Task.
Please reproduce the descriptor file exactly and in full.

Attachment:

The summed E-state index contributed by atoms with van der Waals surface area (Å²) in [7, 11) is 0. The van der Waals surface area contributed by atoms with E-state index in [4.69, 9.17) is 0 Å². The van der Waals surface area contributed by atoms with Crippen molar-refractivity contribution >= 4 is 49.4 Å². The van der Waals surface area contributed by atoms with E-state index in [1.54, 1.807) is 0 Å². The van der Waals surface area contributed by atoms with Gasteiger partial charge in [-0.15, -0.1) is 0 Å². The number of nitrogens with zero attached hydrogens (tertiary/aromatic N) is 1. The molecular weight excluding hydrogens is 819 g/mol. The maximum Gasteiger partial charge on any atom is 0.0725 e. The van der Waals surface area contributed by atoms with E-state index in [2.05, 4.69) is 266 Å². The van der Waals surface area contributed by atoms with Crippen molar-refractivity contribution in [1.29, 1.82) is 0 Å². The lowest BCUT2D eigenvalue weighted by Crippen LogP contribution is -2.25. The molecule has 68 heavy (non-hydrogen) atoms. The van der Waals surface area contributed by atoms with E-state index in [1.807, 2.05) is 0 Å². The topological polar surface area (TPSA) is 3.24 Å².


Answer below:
The summed E-state index contributed by atoms with van der Waals surface area (Å²) in [7, 11) is 0. The van der Waals surface area contributed by atoms with E-state index in [4.69, 9.17) is 0 Å². The van der Waals surface area contributed by atoms with Crippen molar-refractivity contribution >= 4 is 49.4 Å². The van der Waals surface area contributed by atoms with E-state index in [1.54, 1.807) is 0 Å². The van der Waals surface area contributed by atoms with Gasteiger partial charge in [-0.15, -0.1) is 0 Å². The number of nitrogens with zero attached hydrogens (tertiary/aromatic N) is 1. The molecular weight excluding hydrogens is 819 g/mol. The maximum Gasteiger partial charge on any atom is 0.0725 e. The van der Waals surface area contributed by atoms with E-state index in [2.05, 4.69) is 266 Å². The van der Waals surface area contributed by atoms with Crippen molar-refractivity contribution in [1.29, 1.82) is 0 Å². The lowest BCUT2D eigenvalue weighted by Crippen LogP contribution is -2.25. The molecule has 68 heavy (non-hydrogen) atoms. The van der Waals surface area contributed by atoms with E-state index in [1.807, 2.05) is 0 Å². The topological polar surface area (TPSA) is 3.24 Å².